A BBT practical advice classic.
Here’s an excerpt:
Right Level of Learning
It is important to choose a school which is a close fit to your son’s level of learning. Boys’ yeshiva high schools, with the exception of a community school, tend to be narrowly tailored to a specific level of learning. It is important to consider schools where your son will be challenged, but not so much that he will feel frustrated or be on the bottom of the class and struggling to keep up, nor too little that he will feel bored too soon or where it would be difficult for him to find a chavrusa of similar skill. Larger yeshiva high schools might have more than one class/shiur, with the different classes tracked. It is important to determine if there are different kinds of boys in one track vs. the other and which group your son is most likely to be part of.
How to determine what learning level a school is on can sometimes be a challenge. Yeshivas, like other schools, like to strengthen their reputation to prospective families, and sometimes schools will declare, at an open house or elsewhere, that they serve “the best boys” or have a “top program.” It is important not to be naïve and take everything a yeshiva says about itself at face value. That is, it is important to go beyond these statements and find out what the learning level of the boys who are currently there really is to determine if it is a good match. [Similarly, if a school brags about its graduates who go on to the Ivy League, try to find out if they are bragging about one or two unusual boys, or whether it is typical for its graduates to go on to the Ivy League.]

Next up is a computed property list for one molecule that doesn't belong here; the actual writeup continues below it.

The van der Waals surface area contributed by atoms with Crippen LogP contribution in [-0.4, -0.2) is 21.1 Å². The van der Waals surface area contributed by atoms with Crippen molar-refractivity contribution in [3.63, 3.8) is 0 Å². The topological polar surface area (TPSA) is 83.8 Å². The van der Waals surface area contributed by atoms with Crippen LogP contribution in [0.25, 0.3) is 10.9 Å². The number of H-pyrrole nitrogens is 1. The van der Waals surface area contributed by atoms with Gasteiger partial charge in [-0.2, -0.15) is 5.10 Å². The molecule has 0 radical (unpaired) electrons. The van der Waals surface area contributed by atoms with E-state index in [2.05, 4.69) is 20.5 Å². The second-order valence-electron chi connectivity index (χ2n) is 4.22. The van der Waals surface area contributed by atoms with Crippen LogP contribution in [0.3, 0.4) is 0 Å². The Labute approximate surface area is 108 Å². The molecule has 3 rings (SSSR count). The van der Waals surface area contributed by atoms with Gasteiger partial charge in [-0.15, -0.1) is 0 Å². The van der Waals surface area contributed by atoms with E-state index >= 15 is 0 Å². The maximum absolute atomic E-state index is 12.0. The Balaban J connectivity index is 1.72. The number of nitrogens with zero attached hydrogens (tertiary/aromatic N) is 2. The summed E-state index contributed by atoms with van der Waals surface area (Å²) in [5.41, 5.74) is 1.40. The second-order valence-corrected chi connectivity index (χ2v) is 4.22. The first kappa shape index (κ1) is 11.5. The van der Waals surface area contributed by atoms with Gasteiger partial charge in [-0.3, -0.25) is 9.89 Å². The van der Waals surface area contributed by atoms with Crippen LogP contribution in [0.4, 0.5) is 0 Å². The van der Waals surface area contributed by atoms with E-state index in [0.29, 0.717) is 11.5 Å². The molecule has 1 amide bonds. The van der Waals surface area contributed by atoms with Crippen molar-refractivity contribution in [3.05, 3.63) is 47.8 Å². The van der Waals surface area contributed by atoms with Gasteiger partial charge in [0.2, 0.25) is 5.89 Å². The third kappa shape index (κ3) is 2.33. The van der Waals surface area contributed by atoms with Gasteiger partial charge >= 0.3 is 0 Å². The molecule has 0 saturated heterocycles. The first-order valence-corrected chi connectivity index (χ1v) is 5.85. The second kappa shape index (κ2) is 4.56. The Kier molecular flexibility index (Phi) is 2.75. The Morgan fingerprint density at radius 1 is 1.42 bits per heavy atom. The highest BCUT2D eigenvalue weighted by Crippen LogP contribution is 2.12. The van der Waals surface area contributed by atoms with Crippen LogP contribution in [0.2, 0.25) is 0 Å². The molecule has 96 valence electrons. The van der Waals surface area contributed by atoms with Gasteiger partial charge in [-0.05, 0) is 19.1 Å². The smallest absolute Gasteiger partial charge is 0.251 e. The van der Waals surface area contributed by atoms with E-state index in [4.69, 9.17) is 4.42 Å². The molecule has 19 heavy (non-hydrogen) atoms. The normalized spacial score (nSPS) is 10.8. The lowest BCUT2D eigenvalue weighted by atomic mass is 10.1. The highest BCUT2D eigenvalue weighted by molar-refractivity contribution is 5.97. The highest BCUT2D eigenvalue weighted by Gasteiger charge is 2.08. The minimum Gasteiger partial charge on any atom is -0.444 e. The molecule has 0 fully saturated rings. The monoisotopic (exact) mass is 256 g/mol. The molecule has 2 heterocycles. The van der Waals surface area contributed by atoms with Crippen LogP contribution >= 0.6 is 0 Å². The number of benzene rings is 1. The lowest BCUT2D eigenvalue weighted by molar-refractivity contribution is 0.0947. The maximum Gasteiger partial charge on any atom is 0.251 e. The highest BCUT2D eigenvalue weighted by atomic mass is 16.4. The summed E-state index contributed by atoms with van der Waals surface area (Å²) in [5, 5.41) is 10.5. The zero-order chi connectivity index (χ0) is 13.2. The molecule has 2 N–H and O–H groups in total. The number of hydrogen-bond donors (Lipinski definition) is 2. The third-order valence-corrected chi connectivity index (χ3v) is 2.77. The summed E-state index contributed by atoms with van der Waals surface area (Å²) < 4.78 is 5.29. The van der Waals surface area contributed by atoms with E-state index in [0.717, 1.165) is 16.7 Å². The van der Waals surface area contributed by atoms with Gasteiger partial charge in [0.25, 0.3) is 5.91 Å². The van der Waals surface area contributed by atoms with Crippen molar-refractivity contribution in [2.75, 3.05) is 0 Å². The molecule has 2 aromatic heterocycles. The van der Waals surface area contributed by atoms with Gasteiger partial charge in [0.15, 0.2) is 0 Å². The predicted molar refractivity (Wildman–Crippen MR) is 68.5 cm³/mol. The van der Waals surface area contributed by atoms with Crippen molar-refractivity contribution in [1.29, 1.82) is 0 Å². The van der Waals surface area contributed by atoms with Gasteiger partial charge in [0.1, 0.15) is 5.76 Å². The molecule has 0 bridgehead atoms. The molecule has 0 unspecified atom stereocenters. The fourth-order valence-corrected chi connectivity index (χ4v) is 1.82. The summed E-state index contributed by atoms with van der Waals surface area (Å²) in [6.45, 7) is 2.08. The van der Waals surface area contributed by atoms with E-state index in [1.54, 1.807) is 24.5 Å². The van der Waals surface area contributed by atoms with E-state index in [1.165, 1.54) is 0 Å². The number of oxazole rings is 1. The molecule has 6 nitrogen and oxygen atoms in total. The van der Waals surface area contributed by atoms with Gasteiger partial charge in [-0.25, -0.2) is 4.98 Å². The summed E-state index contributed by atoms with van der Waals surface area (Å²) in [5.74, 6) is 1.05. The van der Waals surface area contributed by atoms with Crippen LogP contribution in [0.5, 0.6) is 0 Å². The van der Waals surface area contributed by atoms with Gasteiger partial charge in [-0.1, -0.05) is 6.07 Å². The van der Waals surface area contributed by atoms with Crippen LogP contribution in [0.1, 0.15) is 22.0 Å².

I would hesitate to send a boy to a “top” school if his grades in learning don’t match up or if he is unmotivated. Some rabbanim recommend that a boy go to a “better” school rather than one with a lesser reputation if a boy is borderline in his learning abilities, because, if things don’t work out initially, it is easier to transfer from a better school to a lesser school than visa versa. I would say this should only be followed where the boy is very motivated and is the type to put in the extra effort he will need to maintain a fair position in the class, and if you as parents are willing and able to pay for tutoring if he needs it. It does him no favors to languish at the very bottom of the class at a “better” school rather than thrive at a more modest school (unless there are other factors present that would counterbalance this possible sense of failure and lack of accomplishment).
Read the whole thing.